Settler Colonialism and Mainstream Economics

James Arruda, 2016
Vol. 22 No. 2 ISSN 1702-3548 (online)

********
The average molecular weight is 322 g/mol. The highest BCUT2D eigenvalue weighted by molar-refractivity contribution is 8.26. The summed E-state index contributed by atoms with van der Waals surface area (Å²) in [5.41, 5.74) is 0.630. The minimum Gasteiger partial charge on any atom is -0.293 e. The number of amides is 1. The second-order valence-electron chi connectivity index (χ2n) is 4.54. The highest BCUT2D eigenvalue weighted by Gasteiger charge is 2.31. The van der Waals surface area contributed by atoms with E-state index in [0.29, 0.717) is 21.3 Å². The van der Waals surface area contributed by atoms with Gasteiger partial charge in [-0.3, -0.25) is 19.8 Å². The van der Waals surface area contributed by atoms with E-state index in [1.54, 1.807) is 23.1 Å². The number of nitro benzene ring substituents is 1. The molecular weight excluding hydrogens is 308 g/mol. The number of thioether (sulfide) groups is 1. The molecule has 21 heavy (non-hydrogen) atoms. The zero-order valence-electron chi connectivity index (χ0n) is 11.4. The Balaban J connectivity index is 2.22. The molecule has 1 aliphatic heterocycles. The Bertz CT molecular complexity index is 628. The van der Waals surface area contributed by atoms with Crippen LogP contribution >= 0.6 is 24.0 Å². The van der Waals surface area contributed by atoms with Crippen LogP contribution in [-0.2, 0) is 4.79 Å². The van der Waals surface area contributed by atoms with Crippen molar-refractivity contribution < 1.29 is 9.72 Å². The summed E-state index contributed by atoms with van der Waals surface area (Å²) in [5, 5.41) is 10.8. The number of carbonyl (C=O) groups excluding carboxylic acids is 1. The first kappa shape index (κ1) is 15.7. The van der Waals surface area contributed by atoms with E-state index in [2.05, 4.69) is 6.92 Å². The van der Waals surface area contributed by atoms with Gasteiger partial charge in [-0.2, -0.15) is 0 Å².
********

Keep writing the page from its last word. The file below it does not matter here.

The general purpose of this research is to ask how mainstream economics understands the nature of being (ontology) and how the discipline produces knowledge (epistemology). In this Major Paper, I critically study the Settler colonial patterns embedded in Canadian mainstream economics, and economics in general. First of all, I perform a content analysis of several Canadian economics textbooks with a specific look at three critical terms: land, wealth and economics. For the surveyed textbooks, the latter terms are absolutely detached, erasing Indigenous thought and bodies from economics education. I understand the disconnection as a biased and constructed narrative, as theoretically depicted by critical Indigenous studies and Settler colonial studies. All in all, the ontological basis of Canadian economics education reproduces the systematic violence of Settler colonialism: dispossession and replacement. Second of all, I investigate early and modern versions of the Staples thesis to outline the Settler colonial discourse at the center of Canadian economics history. For instance, Staples theorists do not critically connect the colonial foundations that enabled the commercial development of staples industries since the 17th century. Indeed, some Marxist and political science scholars argue that the study of staples industries in Canada requires a better focus on the socio-political context embedding economic relationships pertaining to a staples commodity. Finally, with a clearer picture of Canadian mainstream economics’ ontology, I investigate how the discipline (in general) produces knowledge. Indeed, as the mainstream method for economists, mathematical-deduction reproduces knowledge that follows prior beliefs. If colonialism is erased from the memory, the ontology, of economists then it is a very narrowed history that economists rely on. Ultimately, I argue that economics is not innocent in its study economic relationships—all economic relationships (e.g. trading, gifts, energy, love and such). To conclude, I dare experiment with an accounting methodology using a revised Staples thesis and ecological footprint analysis, with a focus on petrochemical economic relationships within itself, the people and the land. By centering Settler economic relationships, the study’ rationally’ paves over Indigenous territories, bodies, politics and economics.